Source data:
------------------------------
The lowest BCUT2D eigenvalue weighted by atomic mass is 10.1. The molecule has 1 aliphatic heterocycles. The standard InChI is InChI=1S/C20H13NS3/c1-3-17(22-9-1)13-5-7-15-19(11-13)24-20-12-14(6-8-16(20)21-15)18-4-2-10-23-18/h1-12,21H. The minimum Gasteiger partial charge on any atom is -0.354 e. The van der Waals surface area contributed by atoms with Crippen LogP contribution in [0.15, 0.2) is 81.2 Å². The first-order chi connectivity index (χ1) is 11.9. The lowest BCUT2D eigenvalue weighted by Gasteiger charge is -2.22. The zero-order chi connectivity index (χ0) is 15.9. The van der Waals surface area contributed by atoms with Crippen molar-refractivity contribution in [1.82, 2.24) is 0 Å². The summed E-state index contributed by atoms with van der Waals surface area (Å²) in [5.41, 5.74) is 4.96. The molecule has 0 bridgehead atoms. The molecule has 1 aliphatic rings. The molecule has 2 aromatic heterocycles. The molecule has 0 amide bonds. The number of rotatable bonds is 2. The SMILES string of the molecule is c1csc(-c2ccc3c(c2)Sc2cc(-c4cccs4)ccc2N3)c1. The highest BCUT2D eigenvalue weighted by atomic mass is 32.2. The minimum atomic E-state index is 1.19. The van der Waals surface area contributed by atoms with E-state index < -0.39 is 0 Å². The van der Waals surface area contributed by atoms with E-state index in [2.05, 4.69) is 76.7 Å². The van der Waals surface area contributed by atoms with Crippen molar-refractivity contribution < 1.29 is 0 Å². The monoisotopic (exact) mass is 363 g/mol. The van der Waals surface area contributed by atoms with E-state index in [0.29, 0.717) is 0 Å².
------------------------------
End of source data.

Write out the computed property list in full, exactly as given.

The lowest BCUT2D eigenvalue weighted by atomic mass is 10.1. The molecule has 1 aliphatic heterocycles. The standard InChI is InChI=1S/C20H13NS3/c1-3-17(22-9-1)13-5-7-15-19(11-13)24-20-12-14(6-8-16(20)21-15)18-4-2-10-23-18/h1-12,21H. The minimum Gasteiger partial charge on any atom is -0.354 e. The van der Waals surface area contributed by atoms with Crippen LogP contribution in [0.15, 0.2) is 81.2 Å². The first-order chi connectivity index (χ1) is 11.9. The lowest BCUT2D eigenvalue weighted by Gasteiger charge is -2.22. The zero-order chi connectivity index (χ0) is 15.9. The van der Waals surface area contributed by atoms with Crippen molar-refractivity contribution in [1.82, 2.24) is 0 Å². The summed E-state index contributed by atoms with van der Waals surface area (Å²) in [5.41, 5.74) is 4.96. The molecule has 0 bridgehead atoms. The molecule has 1 aliphatic rings. The molecule has 2 aromatic heterocycles. The molecule has 0 amide bonds. The number of rotatable bonds is 2. The SMILES string of the molecule is c1csc(-c2ccc3c(c2)Sc2cc(-c4cccs4)ccc2N3)c1. The highest BCUT2D eigenvalue weighted by atomic mass is 32.2. The minimum atomic E-state index is 1.19. The van der Waals surface area contributed by atoms with E-state index < -0.39 is 0 Å². The van der Waals surface area contributed by atoms with E-state index in [2.05, 4.69) is 76.7 Å². The van der Waals surface area contributed by atoms with Crippen molar-refractivity contribution < 1.29 is 0 Å². The monoisotopic (exact) mass is 363 g/mol. The van der Waals surface area contributed by atoms with E-state index in [0.29, 0.717) is 0 Å².